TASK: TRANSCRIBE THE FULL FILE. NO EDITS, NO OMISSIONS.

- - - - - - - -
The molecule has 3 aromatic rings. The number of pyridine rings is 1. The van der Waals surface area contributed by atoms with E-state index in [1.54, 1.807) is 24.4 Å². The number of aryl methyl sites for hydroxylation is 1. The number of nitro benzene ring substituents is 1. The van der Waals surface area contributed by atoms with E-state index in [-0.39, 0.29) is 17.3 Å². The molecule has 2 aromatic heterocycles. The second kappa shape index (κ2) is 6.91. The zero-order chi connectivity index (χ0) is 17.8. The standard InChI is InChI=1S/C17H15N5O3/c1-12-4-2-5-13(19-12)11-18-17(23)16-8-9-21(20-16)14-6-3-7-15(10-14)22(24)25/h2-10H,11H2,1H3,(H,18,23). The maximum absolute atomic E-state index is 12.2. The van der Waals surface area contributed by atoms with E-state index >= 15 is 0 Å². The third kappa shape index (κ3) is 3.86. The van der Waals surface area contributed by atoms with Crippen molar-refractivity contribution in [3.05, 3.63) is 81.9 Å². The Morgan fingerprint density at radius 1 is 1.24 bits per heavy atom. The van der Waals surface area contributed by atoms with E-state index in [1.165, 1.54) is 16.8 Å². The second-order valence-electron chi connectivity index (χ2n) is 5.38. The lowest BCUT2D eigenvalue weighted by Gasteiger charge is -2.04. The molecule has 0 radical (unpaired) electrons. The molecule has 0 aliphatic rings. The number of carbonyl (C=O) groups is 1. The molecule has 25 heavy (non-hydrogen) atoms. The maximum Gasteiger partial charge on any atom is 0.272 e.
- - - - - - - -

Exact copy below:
The molecule has 3 aromatic rings. The number of pyridine rings is 1. The van der Waals surface area contributed by atoms with E-state index in [1.54, 1.807) is 24.4 Å². The number of aryl methyl sites for hydroxylation is 1. The number of nitro benzene ring substituents is 1. The van der Waals surface area contributed by atoms with E-state index in [-0.39, 0.29) is 17.3 Å². The molecule has 2 aromatic heterocycles. The second kappa shape index (κ2) is 6.91. The zero-order chi connectivity index (χ0) is 17.8. The standard InChI is InChI=1S/C17H15N5O3/c1-12-4-2-5-13(19-12)11-18-17(23)16-8-9-21(20-16)14-6-3-7-15(10-14)22(24)25/h2-10H,11H2,1H3,(H,18,23). The maximum absolute atomic E-state index is 12.2. The van der Waals surface area contributed by atoms with E-state index >= 15 is 0 Å². The third kappa shape index (κ3) is 3.86. The van der Waals surface area contributed by atoms with Crippen molar-refractivity contribution in [3.05, 3.63) is 81.9 Å². The Morgan fingerprint density at radius 1 is 1.24 bits per heavy atom. The van der Waals surface area contributed by atoms with E-state index in [1.165, 1.54) is 16.8 Å². The second-order valence-electron chi connectivity index (χ2n) is 5.38. The lowest BCUT2D eigenvalue weighted by Gasteiger charge is -2.04. The molecule has 0 radical (unpaired) electrons. The molecule has 0 aliphatic rings. The number of carbonyl (C=O) groups is 1. The molecule has 25 heavy (non-hydrogen) atoms. The maximum Gasteiger partial charge on any atom is 0.272 e.